By Cady Kuzmich
Clifton Park — If the Vu family placed pins on a map marking all the places they’ve called home, the result would be eye-popping to many.
Shenendehowa junior, Jen Vu, now calls Clifton Park home, although Germany, China, Singapore and Arizona remain focal points in the story of her life.
Her parents, both originally from Vietnam, met in California. Her father is an engineer in the semiconductor industry, a career which has brought their family around the world and back, while her mom is a homemaker. Her younger sister, Joycelyn is a seventh grader at Shenendehowa.
Vu was born in Arizona and moved to China with her family when she was just one. At three years old the Vu family moved to Singapore, where she spent most of her childhood.The family moved to Germany for a year before moving to Clifton Park when Vu was in seventh grade.
Her experiences travelling have lent Vu a unique perspective on the world. She thinks of her travels as “an amazing adventure” and is thankful to have had the opportunity to “see so many cultures and experience new things I might not have if I stayed in one place.”
Though her parents are Vietnamese, Vu’s first language was Chinese. When Vu’s parents brought her to visit her grandparents in California, they grew concerned when she spoke Chinese instead of Vietnamese. Now, 16 year old Vu is fluent in English and Vietnamese. She also knows some German, French, Chinese and Spanish.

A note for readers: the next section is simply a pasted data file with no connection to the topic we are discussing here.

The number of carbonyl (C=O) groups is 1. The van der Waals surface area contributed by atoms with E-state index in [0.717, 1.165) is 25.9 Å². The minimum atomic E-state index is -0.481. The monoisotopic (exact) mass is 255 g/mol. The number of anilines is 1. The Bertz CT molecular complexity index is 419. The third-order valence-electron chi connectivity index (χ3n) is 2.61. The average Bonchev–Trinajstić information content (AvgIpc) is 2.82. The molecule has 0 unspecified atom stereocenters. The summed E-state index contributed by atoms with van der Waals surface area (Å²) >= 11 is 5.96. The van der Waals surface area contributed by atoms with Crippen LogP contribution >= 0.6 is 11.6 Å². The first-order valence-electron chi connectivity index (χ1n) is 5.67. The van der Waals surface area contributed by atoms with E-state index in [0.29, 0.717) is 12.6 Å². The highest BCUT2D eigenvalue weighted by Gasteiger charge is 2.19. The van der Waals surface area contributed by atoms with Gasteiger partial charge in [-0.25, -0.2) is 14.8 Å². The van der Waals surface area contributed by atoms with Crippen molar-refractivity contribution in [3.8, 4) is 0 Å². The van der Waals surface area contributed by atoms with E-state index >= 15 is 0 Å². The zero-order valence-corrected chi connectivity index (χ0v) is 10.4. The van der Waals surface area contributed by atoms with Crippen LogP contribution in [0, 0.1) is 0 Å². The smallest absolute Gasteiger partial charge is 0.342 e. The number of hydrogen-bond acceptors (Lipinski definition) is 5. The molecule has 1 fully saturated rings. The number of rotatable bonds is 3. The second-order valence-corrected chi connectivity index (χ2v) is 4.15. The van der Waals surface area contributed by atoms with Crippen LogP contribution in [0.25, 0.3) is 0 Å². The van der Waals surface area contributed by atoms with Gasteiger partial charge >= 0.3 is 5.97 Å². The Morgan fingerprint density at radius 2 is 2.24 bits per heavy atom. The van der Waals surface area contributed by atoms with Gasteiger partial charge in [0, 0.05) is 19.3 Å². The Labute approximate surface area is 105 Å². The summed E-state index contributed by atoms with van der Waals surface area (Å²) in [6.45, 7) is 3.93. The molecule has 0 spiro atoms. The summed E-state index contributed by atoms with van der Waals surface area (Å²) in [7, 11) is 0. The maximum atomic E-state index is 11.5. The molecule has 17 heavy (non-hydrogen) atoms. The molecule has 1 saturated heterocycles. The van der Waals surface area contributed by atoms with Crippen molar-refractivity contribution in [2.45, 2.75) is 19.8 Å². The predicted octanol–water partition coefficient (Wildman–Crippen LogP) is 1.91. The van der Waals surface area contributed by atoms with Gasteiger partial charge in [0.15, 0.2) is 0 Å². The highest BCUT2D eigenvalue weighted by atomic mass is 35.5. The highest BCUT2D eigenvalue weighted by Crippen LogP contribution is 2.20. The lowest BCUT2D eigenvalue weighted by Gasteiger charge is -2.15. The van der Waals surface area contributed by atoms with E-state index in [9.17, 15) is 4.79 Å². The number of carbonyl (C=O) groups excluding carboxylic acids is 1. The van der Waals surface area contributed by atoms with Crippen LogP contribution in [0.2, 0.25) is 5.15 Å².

While in Germany, she attended an international school where English was the primary language. This is where she learned German and French. “It was interested to see how parts of English are trickled through other languages,” said Vu, who said her travels have sparked an interest in word origins.
Vu, a member of the student senate, is preparing for a trip to Boston College in two weeks to compete with Shenendehowa’s Model UN competition. Last year, she represented Russia on the international disease committee. This year, she will be the Executive Vice President and Chief Marketing Officer of Coca-Cola’s Board of Directors. Vu is the treasurer of Model UN, the secretary of Music Honors Society and the President of Shen’s Habitat for Humanity chapter, which she founded this year.
Vu can also be found in Shenendehowa’s chamber orchestra on the violin — she’s been playing for seven years. As part of the Music Honors society, Vu helps younger musicians, likely nervous youngsters with sweaty palms, prepare for their New York State School Music Association (NYSSMA) performances.
She has been active in Clifton Park’s Youth Court, serving on the jury, as a judge and as a victim advocate. “It’s one thing to [study] humanities in school but it’s an awesome way to apply that knowledge to the real world,” Vu said of Youth Court.
For the last two years, Vu said she has been volunteering at Beacon Pointe Memory Care, working with elderly who are suffering from dementia and alzheimer’s. “It gives me a unique perspective on the world,” she said.
A nurse once told her to imagine putting her hand in a bowl of unpopped popcorn kernels — that, she said, is how things sometimes feel for people suffering from Alzheimer’s. Vu is interested in the medical field and wants to learn more about the human brain and understand how diseases like Alzheimer’s take hold.